Mister Sempai

Uwe & Lutz
Lutz and Uwe

The “older stu­dent” is cal­led Sem­pai in Japan and Si-hing in Chi­na. Howe­ver, one should not ima­gi­ne the mea­ning here and the­re as we know it from school in Ger­ma­ny. The­re is much more behind Sempai.
In clas­si­cal mar­ti­al arts schools almost ever­yo­ne is an “older stu­dent” for a begin­ner, after all he hims­elf is still at the very begin­ning of his skills. With incre­a­sing know­ledge and skills the stu­dent slow­ly beco­mes an “older stu­dent” for the fol­lowing beginners.

Qui­te a logi­cal num­ber. But in the Asi­an cul­tu­ral cir­cles the “older” is gene­ral­ly held in immense este­em. And out of this respect the impor­t­ance of older stu­dents and tea­chers in the mar­ti­al arts is fed.

Now we live, thank God, neit­her in Asia nor in other, war­li­ke, regi­ons of this world, whe­re such a strict hier­ar­chi­cal thin­king is deman­ded. But sin­ce the occup­a­ti­on with kicking, thro­wing and pun­ching is not only a pure­ly spor­ting acti­vi­ty, but also requi­res a lot of disci­pli­ne and self-con­trol, the term “respect” is not at all wrong. A trai­ner in mar­ti­al arts can be more than a mere “coach”, i.e. a trai­ner of exer­ci­ses. He can (should) also be a bit of a role model when it comes to prac­ti­cing his art. Becau­se if such a “trai­ner” is a dubio­us bird, who “dis­tin­guis­hes” hims­elf by bad man­ners, exa­g­ge­ra­ted bru­ta­li­ty or har­sh tone, then one can be qui­te sure that also his stu­dents tend rather in this direc­tion. The­re are ple­nty of examp­les of this, you don’t have to tra­vel far for that.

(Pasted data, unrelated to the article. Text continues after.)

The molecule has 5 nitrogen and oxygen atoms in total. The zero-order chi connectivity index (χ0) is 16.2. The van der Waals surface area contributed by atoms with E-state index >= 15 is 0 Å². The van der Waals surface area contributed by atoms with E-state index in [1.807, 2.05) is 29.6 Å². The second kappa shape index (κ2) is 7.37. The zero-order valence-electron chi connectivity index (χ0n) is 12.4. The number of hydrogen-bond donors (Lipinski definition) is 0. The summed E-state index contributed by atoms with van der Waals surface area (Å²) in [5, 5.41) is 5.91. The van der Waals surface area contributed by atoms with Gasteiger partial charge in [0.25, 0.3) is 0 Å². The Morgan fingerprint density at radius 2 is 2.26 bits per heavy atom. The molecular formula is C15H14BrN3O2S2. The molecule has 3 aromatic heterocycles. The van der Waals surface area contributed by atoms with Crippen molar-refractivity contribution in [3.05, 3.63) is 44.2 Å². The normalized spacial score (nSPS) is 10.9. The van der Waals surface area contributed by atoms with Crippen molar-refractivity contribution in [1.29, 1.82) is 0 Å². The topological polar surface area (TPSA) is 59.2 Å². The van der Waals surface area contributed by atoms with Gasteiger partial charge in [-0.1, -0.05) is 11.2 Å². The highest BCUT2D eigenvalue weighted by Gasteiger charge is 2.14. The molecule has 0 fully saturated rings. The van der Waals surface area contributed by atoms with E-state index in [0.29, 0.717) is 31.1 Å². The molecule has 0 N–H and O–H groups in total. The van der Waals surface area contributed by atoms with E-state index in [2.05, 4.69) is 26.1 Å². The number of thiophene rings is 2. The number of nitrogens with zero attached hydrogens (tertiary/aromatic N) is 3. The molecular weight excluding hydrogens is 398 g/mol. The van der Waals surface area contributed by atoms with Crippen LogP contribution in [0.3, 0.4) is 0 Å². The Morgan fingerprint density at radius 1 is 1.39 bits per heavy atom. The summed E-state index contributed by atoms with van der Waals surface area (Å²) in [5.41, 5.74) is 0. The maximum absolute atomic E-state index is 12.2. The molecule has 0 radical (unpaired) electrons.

With my brown belt exam I slip direct­ly into the role of a sem­pai. Becau­se after Wital­li and Roman moved to Müns­ter and Pader­born, their suc­ces­sor Flo, who is no lon­ger able to lead the trai­ning regu­lar­ly due to his edu­ca­ti­on, is also lea­ving us. And so in the future Ella, Uwe and I will be respon­si­ble for the phy­si­cal trai­ning of small and big Kempoka.
First of all, this job is fun, becau­se tea­ching is some­thing I enjoy in gene­ral. And appar­ent­ly I also have a knack for tea­ching Kem­po to men, women and children.
But on the other hand ever­ything is chan­ging: trai­ning is no lon­ger a “can” but a “must”, becau­se sud­den­ly I have stu­dents wai­t­ing for me who have a right to be taught. And to good inst­ruc­tion. And that every evening, not only as a sub­sti­tu­te. So I need trai­ning sche­du­les, plus new ide­as on how to make one and a half or two hours attrac­ti­ve. The inter­net is a gre­at help for the begin­ning, but Uwe and I have also regis­tered for a trai­ner cour­se to get more infor­ma­ti­on about training.

So, if you think that an “older stu­dent” can make a big deal and the wis­dom is alrea­dy spoon-fed, you have cut yourself. Lear­ning is only just begin­ning! By the way: Of cour­se, the own trai­ning will be neglec­ted for the time being. But I guess ever­yo­ne who is respon­si­ble for a group shares the same fate …
It’s just good that I’m not alo­ne in this respon­si­bi­li­ty, but that I’m designing the trai­ning tog­e­ther with Ella and Uwe. Sabri­na and Kim are still streng­t­he­ning our small group, so it should be pos­si­ble to bring a good trai­ning to the dojo for the next years (yes, that’s the perspective!)! 🙂

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